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May 27, 2021     Post 125
alewife die off



If you’re old enough to remember the 1960s along the lake shore, the photos will look familiar- stinky dead ‘mooneyes’ rotting on the beach were part of the summer scene then. I recall tons of them. Around May 15 I first noticed a few three inch juvenile fish swimming in circles on their sides and lying stiff and still shiny fresh but stiff on the beach.

A week later a visit to the beach showed many more juveniles plus a few adults. I queried a fisheries researcher at the USGS and learned that this die off was reported from Oak Orchard to Oswego so it was a considerable quantity of young fish.

The researcher confirmed my suspicion this was the old 1960s problem of thermal shock from moving into warm water plus poor condition. Hopefully disease was not the main cause. Last year surveys showed a strong production of young alewife. The little guys presumably competed hard for phytoplankton food ( also being diverted to the bottom by zebra mussels). The young fish went into the winter without the fat reserves and strength needed to get them through the movement into warmer waters this spring.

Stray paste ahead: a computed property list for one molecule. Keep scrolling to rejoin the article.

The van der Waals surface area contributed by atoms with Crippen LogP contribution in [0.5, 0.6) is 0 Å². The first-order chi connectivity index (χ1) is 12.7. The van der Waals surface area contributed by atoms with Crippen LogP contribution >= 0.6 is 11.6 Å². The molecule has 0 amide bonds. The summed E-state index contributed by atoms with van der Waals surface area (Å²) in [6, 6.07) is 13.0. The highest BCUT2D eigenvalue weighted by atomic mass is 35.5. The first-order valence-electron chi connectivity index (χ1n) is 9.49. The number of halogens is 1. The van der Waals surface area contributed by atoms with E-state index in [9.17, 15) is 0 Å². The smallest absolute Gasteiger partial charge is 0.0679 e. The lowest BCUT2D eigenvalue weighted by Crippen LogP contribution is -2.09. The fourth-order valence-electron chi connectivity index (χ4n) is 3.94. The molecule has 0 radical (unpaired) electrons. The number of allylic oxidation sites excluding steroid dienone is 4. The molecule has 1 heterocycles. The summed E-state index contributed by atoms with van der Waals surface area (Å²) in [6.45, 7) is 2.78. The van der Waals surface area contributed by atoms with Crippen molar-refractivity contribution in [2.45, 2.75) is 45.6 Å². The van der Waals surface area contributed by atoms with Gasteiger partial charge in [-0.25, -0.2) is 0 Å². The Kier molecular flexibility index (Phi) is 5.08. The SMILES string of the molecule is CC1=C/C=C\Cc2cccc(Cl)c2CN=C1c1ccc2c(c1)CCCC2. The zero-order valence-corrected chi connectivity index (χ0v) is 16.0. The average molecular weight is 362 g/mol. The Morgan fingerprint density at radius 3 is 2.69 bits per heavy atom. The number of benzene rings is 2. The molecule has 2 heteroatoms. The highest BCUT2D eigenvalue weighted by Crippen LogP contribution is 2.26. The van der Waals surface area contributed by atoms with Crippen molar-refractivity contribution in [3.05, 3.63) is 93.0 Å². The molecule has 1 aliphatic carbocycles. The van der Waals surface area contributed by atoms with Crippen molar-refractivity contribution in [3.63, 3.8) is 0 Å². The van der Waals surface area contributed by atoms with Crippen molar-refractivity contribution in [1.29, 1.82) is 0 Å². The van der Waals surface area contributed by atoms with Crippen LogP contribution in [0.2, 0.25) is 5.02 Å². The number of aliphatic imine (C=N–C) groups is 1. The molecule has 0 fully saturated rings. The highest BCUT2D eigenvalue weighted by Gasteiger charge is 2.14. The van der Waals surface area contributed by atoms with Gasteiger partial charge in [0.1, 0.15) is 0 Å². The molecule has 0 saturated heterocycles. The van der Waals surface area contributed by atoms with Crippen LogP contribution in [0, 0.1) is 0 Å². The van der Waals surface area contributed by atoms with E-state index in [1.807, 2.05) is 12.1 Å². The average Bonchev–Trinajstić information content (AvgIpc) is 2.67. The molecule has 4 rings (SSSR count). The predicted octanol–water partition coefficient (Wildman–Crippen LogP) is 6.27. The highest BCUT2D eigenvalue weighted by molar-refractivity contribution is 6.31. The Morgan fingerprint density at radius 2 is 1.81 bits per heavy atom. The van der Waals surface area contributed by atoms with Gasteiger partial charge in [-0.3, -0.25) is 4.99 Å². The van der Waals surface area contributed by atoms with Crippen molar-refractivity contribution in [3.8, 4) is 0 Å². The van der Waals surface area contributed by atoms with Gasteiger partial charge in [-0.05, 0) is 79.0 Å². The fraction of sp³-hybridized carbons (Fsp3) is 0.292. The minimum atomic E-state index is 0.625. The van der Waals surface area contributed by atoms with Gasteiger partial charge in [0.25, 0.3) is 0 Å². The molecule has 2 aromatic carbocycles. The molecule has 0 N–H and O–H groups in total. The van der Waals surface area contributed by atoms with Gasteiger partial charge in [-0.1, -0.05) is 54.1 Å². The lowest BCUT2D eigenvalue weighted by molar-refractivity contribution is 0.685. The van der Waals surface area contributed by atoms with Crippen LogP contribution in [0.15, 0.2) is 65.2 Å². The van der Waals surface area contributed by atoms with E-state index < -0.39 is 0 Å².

The die off is nature’s way of balancing the lake’s available food supply with the fish population. If you want to “blame” someone it would probably be the zebra and quagga mussels.


You can read more about the alewife, its Lake Ontario history, and its current status in my forthcoming book “A Natural History of Lake Ontario” being released later this summer by Arcadia Press.



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